Wednesday, October 1, 2008
The Challenges Of Yellowstone
Salvatore Vasapolli gets off the beaten path, works around the crowds and shoots in fast-changing light. He shares some secrets from his 20 years of photographing this jewel of the American park system.
“One reason that I love Yellowstone is that, out of all the parks I’ve been to, it’s the one park where geology actually lives,” says Vasapolli. “You could stand in front of a glacier all day, and it’s not going to look like it’s moved much. Whereas in Yellowstone, you can go to the geysers and hot springs and actually see the park itself being active. There’s an interaction with the land and the sky and the wildlife. That’s what attracts me to the park; it’s constantly changing.”
Looking back over two decades of photographs, it’s clear to Vasapolli how much the park has changed—both from the influx of tourism as well as the general activity of the region’s geological wonders.
“In Yellowstone, things change dramatically,” Vasapolli explains. “One photograph, Minerva Hot Springs, has been one of the most unique hot springs in Mammoth Terraces. It has moved over the hill, at times up to 100 feet from where it originated. The last time I checked, for the last several years, it has been gone—totally underground. It’s somewhere, but not on the surface. [In the photograph] that formation is probably only a few months old.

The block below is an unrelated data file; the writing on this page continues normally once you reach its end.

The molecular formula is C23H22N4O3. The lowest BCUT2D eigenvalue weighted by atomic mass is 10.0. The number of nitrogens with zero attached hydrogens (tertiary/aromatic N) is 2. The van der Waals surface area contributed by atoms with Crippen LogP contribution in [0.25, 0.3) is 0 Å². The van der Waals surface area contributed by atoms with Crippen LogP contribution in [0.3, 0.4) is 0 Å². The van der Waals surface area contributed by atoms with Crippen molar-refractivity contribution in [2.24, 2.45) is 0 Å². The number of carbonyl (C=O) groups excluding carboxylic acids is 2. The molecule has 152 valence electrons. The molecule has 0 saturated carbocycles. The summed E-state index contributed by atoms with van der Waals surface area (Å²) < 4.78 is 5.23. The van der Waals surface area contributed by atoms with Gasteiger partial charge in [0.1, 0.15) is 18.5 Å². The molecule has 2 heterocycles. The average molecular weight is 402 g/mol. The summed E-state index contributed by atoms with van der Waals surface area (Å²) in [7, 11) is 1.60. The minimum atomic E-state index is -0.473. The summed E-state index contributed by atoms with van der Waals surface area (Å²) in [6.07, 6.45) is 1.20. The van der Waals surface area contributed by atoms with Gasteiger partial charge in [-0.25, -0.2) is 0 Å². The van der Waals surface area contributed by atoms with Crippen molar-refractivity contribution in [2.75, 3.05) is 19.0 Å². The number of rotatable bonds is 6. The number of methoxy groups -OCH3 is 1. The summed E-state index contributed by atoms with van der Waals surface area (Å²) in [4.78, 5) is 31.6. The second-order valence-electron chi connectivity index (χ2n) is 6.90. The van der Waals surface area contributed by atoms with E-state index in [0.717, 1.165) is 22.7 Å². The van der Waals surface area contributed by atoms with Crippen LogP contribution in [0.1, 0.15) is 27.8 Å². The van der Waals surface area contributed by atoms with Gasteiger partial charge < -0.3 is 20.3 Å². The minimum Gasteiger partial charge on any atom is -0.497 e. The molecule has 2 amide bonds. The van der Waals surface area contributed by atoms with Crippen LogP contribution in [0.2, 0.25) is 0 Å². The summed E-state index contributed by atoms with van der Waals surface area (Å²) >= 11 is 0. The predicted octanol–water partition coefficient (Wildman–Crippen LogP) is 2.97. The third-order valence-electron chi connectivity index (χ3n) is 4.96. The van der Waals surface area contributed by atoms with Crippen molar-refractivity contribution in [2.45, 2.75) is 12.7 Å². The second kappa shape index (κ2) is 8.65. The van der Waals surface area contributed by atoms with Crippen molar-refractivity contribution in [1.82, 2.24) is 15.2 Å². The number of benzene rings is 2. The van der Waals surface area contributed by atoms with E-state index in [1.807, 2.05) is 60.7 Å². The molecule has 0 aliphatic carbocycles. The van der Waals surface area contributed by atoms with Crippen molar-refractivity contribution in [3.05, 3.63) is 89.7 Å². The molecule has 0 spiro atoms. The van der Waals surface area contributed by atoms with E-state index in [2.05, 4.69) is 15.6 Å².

“Tourists can be intense,” Vasapolli says of the park’s evolution. “There are locations, the many tourist areas, where at certain times you have to keep away from them. Crowded. In some areas, you’re shooting from a boardwalk, and if a person is walking on that boardwalk—and they could be hundreds of feet away—you get the vibration. It becomes difficult.”
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